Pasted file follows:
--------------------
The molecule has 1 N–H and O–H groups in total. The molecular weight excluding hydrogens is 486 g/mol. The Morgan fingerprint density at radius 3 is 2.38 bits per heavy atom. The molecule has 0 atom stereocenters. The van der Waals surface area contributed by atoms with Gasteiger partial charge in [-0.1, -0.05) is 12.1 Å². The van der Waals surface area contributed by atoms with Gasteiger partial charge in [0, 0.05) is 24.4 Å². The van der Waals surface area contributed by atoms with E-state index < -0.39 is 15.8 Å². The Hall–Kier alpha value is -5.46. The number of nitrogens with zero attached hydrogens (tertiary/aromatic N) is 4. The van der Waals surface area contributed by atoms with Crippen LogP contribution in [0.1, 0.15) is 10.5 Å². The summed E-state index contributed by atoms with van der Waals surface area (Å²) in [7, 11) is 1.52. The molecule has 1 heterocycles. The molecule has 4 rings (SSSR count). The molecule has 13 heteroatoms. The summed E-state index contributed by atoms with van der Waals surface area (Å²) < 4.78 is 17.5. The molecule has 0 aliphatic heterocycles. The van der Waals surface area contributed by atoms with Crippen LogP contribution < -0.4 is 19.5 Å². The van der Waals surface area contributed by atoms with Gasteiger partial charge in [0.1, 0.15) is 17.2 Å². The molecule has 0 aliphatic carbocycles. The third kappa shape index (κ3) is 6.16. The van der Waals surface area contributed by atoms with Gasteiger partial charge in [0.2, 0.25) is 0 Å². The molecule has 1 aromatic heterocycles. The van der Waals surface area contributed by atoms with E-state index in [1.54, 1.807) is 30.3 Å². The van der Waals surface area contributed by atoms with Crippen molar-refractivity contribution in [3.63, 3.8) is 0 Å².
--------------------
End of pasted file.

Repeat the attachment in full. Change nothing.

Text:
The molecule has 1 N–H and O–H groups in total. The molecular weight excluding hydrogens is 486 g/mol. The Morgan fingerprint density at radius 3 is 2.38 bits per heavy atom. The molecule has 0 atom stereocenters. The van der Waals surface area contributed by atoms with Gasteiger partial charge in [-0.1, -0.05) is 12.1 Å². The van der Waals surface area contributed by atoms with Gasteiger partial charge in [0, 0.05) is 24.4 Å². The van der Waals surface area contributed by atoms with E-state index < -0.39 is 15.8 Å². The Hall–Kier alpha value is -5.46. The number of nitrogens with zero attached hydrogens (tertiary/aromatic N) is 4. The van der Waals surface area contributed by atoms with Crippen LogP contribution in [0.1, 0.15) is 10.5 Å². The summed E-state index contributed by atoms with van der Waals surface area (Å²) in [7, 11) is 1.52. The molecule has 1 heterocycles. The molecule has 4 rings (SSSR count). The molecule has 13 heteroatoms. The summed E-state index contributed by atoms with van der Waals surface area (Å²) < 4.78 is 17.5. The molecule has 0 aliphatic heterocycles. The van der Waals surface area contributed by atoms with Crippen LogP contribution < -0.4 is 19.5 Å². The van der Waals surface area contributed by atoms with Gasteiger partial charge in [0.1, 0.15) is 17.2 Å². The molecule has 0 aliphatic carbocycles. The third kappa shape index (κ3) is 6.16. The van der Waals surface area contributed by atoms with Gasteiger partial charge in [0.2, 0.25) is 0 Å². The molecule has 1 aromatic heterocycles. The van der Waals surface area contributed by atoms with E-state index in [1.54, 1.807) is 30.3 Å². The van der Waals surface area contributed by atoms with Crippen molar-refractivity contribution in [3.63, 3.8) is 0 Å².